- Atonement (29:7-11)
The Feast of Atonement, coming on the 10th day, Rob reads in verse seven. [Numbers 29:7-11] “On the tenth day of the seventh month you shall have a holy convocation and afflict yourselves. You shall do no work, but you shall offer a burnt offering to the LORD, a pleasing aroma: one bull from the herd, one ram, seven male lambs a year old; see that they are without blemish. And their grain offering shall be fine flour mixed with oil, three tenths of an ephah for the bull, two tenths for one ram, a tenth for each of the seven lambs: also one male goat for a sin offering, besides the sin offering of atonement, and the regular burnt offering and its grain offering, and their drink offerings. Again, we have very similar sacrifices that the priest would give, as on the other feast days. If you remember back in Leviticus Chapter 16 an entire chapter is given for this one holy day. Remember, it was the only day of the year, the high priest could enter into the Holy of Holies, where the Ark of the Covenant was and it was on this one day of the calendar that God proclaimed that the sins of the entire year were forgiven, that all of the people could be cleansed. Now if the sacrifices on this day were pleasing were acceptable aroma to God. How much more was God satisfied? Was God pleased when Jesus lay down his life as a sacrifice for us? See, the cross was the final day of atonement. When Jesus proclaims, it is finished, all of our sins for all of our life were atone for. Church family, may we never cease to marvel at the incredible kindness and love of God shown to us through Jesus. And so ancient Israel was given this one day on the calendar to make sure they kept the good news of their salvation at the center of their lives. We again have some something much better. We’ve been given the Holy Spirit and the Holy Spirit each day reminds us the Holy Spirit each day testifies to our heart that we are forgiven that we are the children of God and church family. Would this be such a priority then for us, we’re oriented around the gospel, we’re speaking the good news to each other, we’re speaking the gospel to our own hearts. Month seven was a big month flowing out of the first day that the trumpets sound. And the 10th day, The Day of Atonement came then, actually the biggest festival of the year.
- Booths (29:12-38)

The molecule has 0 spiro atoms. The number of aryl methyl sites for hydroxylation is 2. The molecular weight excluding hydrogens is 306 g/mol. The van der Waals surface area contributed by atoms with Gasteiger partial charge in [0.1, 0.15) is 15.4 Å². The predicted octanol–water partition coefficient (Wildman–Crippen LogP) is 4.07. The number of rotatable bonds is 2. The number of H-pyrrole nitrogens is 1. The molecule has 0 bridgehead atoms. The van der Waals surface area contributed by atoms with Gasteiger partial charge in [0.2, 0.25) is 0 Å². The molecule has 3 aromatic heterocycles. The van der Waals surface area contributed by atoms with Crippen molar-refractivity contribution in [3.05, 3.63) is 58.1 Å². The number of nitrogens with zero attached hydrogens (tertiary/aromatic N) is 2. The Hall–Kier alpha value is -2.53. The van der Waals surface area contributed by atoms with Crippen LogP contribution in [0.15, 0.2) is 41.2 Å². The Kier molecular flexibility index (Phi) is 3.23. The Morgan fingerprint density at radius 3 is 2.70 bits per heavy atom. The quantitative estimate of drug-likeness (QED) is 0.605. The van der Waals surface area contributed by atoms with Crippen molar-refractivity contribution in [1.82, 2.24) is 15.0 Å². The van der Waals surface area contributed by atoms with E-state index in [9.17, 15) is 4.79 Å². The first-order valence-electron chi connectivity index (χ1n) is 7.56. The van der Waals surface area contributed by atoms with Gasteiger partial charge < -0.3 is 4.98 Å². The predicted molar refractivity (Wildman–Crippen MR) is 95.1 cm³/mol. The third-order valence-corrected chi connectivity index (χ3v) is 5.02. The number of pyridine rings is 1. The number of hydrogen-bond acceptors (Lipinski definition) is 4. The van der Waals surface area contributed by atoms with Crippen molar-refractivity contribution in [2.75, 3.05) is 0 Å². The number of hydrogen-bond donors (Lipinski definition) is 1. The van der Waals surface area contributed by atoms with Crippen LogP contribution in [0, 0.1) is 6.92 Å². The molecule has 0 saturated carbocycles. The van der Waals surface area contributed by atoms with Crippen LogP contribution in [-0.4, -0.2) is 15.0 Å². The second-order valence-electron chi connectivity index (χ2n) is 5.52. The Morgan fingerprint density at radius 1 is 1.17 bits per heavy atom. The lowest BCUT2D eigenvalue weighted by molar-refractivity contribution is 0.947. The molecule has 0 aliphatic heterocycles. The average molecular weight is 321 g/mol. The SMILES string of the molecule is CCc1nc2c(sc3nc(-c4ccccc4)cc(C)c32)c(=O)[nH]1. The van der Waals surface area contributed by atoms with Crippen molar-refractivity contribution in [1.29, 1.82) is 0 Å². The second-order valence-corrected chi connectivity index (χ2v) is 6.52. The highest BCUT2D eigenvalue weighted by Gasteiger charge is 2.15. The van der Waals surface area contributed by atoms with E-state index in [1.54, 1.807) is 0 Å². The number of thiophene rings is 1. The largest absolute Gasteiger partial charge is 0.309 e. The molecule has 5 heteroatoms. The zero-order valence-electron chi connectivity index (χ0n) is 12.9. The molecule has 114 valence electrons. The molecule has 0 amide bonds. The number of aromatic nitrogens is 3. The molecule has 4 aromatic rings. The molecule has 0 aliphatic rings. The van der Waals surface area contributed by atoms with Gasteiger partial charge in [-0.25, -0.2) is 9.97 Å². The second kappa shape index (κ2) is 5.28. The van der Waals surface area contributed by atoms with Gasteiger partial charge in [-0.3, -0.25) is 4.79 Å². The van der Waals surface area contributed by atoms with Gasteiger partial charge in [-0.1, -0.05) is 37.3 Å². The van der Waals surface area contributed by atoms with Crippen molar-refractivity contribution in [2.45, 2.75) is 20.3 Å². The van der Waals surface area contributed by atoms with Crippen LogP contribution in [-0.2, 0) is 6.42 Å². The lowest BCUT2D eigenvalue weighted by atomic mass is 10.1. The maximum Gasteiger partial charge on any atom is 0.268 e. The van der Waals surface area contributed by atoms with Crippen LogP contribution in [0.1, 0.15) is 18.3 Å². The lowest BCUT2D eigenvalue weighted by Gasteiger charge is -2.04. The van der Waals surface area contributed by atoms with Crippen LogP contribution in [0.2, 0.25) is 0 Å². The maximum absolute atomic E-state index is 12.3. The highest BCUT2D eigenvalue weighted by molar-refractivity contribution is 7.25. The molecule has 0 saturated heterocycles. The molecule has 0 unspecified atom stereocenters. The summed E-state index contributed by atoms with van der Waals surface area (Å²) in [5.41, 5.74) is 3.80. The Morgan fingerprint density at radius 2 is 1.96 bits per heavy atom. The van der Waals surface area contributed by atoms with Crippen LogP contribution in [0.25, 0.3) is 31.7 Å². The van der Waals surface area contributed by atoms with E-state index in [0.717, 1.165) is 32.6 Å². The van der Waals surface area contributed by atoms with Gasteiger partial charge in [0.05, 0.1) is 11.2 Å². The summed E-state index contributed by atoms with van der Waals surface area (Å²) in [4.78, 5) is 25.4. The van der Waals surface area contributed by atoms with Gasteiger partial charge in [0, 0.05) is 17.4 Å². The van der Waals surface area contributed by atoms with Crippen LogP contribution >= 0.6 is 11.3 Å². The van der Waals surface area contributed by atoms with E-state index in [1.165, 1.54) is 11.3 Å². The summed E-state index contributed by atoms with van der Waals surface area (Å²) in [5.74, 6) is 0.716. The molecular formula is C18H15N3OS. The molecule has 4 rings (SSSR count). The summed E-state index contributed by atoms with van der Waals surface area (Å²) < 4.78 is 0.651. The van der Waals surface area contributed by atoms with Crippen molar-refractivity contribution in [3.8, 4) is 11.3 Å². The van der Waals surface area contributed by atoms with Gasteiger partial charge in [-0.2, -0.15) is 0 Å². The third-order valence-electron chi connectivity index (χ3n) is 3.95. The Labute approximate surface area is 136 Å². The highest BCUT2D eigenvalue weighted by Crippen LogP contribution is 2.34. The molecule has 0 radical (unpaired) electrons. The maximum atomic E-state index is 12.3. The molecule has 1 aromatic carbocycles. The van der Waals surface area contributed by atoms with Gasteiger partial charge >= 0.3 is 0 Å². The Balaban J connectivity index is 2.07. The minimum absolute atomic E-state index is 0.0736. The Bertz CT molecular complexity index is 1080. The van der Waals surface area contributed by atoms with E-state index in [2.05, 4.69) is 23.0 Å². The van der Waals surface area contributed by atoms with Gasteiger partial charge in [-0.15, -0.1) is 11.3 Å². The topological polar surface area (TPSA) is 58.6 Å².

The Feast of Booths, Verse 12. [Numbers 29:12-16] “On the fifteenth day of the seventh month you shall have a holy convocation. You shall not do any ordinary work, and you shall keep a feast to the LORD seven days. And you shall offer a burnt offering, a food offering, with a pleasing aroma to the LORD, thirteen bulls from the herd, two rams, fourteen male lambs a year old; they shall be without blemish; and their grain offering of fine flour mixed with oil, three tenths of an ephah for each of the thirteen bulls, two tenths for each of the two rams, and a tenth for each of the fourteen lambs; also one male goat for a sin offering, besides the regular burn offering, its grain offering and it’s drink offering. Did you notice the significant increase in the amount of sacrifices the priest gave here on day 1, 13 bulls and 14 lambs. This seventh-month festivities would have taken place in the land after the final harvest of the year. This would have been the harvest of the vineyards of olives, of grapes, of other vegetables and as the people are bringing in all of their grain offerings, the priests are offering many, animal sacrifices each day. It was like the turkey and stuffing of American Thanksgiving. This was the biggest, largest celebration. In Malaysia, this is Chinese New Year. The people on the seventh month are remembering God’s faithfulness, and this feast was called the Feast of Booths because in celebration those seven days, they were to construct little Tabernacles, little tents, little booths where they sleeping and remember how, for 40 years, all they had were tents. A celebration of God’s protection and provision for them during their four decades in the wilderness. You can read for your own the rest of the chapter verses 17 through 34 which show the rest of this week again each day. Many sacrifices given in celebration, the exception, the change is that each day there was one less bull than the day before, 13 than 12 than 11 than 10. We’re not told why this is the case. Maybe it was just so that there would be this anticipation of a countdown, a kind of like in New York City on New Year’s Eve, before the ball drops for the Great Celebration at the end. Every year, this large celebration that people would remember they would celebrate, God brought us into the promised land. We come to the pages of the New Testament, and there’s nowhere that we’re told us Christians that would have some sort of a replacement for this feast of Tabernacles. Rather, what we are told is that, is that our greatest celebration isn’t a festival. Our greatest celebration is a person. It’s Jesus himself who again fulfilled everything in this great week. It’s interesting that there is once where we’re told that Jesus was celebrating the Feast of Tabernacles. It’s quite interesting to see what he proclaimed then, John 7:37, On the last day of the feast, the great day (this is the feast of Tabernacles), Jesus stood up and cried out, “If anyone thirsts, let him come to me and drink.” You see as Christ followers instead of a holy calendar. In Jesus, every day we are to celebrate. Philippians commands us. Rejoice in the Lord always not just a big festival. Once a year, each day we have so much to celebrate in Christ And I know with the pains and the challenges of life, that could be very difficult. Especially we’ve seen that in this year. But if our life is oriented around God, thankfulness to Christ will be such a priority. Well, all of this calendar we studied in these two chapters is summarized in the last two verses of Numbers 29:39-40, “These you shall offer to the LORD at your appointed feasts, in addition to your vow offerings and your freewill offerings, for your burnt offerings, and for your grain offerings, for your drink offerings, and for your peace offerings.” So Moses told the people of Israel everything just as the LORD had commanded Moses. At creation, God made the earth to revolve around the sun and that then lead to this calendar for the people of Israel entering the promised land. A calendar, which would help them orient the life of the nation around God. These two chapters have given this kind of corporate teaching for all the people, and that’s followed up directly in Chapter 30 with now more over Individual application.